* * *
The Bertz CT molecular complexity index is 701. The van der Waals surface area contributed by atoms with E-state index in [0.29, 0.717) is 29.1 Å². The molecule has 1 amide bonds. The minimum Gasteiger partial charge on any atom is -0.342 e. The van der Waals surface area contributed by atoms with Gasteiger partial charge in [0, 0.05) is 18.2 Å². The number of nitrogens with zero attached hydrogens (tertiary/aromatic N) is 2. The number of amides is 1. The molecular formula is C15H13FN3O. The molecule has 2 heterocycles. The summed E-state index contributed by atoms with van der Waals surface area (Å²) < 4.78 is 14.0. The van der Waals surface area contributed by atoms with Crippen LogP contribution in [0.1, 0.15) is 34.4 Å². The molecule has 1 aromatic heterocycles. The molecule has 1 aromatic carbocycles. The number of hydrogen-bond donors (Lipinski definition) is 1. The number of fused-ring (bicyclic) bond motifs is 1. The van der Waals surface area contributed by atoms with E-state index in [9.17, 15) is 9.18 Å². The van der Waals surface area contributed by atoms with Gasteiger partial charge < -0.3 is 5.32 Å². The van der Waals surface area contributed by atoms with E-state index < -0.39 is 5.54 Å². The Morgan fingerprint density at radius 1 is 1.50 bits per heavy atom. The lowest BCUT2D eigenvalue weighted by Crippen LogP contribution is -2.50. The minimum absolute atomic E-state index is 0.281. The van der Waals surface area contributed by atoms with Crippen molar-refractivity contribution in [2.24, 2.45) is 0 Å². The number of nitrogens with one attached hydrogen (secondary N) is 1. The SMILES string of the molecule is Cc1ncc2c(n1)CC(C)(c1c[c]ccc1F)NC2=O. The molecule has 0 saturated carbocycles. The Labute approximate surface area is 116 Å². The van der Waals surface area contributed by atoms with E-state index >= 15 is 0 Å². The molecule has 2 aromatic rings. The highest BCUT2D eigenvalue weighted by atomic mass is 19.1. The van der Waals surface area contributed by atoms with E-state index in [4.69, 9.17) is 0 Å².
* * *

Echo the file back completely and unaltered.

The Bertz CT molecular complexity index is 701. The van der Waals surface area contributed by atoms with E-state index in [0.29, 0.717) is 29.1 Å². The molecule has 1 amide bonds. The minimum Gasteiger partial charge on any atom is -0.342 e. The van der Waals surface area contributed by atoms with Gasteiger partial charge in [0, 0.05) is 18.2 Å². The number of nitrogens with zero attached hydrogens (tertiary/aromatic N) is 2. The number of amides is 1. The molecular formula is C15H13FN3O. The molecule has 2 heterocycles. The summed E-state index contributed by atoms with van der Waals surface area (Å²) < 4.78 is 14.0. The van der Waals surface area contributed by atoms with Crippen LogP contribution in [0.1, 0.15) is 34.4 Å². The molecule has 1 aromatic heterocycles. The molecule has 1 aromatic carbocycles. The number of hydrogen-bond donors (Lipinski definition) is 1. The number of fused-ring (bicyclic) bond motifs is 1. The van der Waals surface area contributed by atoms with E-state index in [9.17, 15) is 9.18 Å². The van der Waals surface area contributed by atoms with Gasteiger partial charge < -0.3 is 5.32 Å². The van der Waals surface area contributed by atoms with E-state index < -0.39 is 5.54 Å². The Morgan fingerprint density at radius 1 is 1.50 bits per heavy atom. The lowest BCUT2D eigenvalue weighted by Crippen LogP contribution is -2.50. The minimum absolute atomic E-state index is 0.281. The van der Waals surface area contributed by atoms with Crippen molar-refractivity contribution in [2.24, 2.45) is 0 Å². The number of nitrogens with one attached hydrogen (secondary N) is 1. The SMILES string of the molecule is Cc1ncc2c(n1)CC(C)(c1c[c]ccc1F)NC2=O. The molecule has 0 saturated carbocycles. The Labute approximate surface area is 116 Å². The van der Waals surface area contributed by atoms with E-state index >= 15 is 0 Å². The molecule has 2 aromatic rings. The highest BCUT2D eigenvalue weighted by atomic mass is 19.1. The van der Waals surface area contributed by atoms with E-state index in [4.69, 9.17) is 0 Å².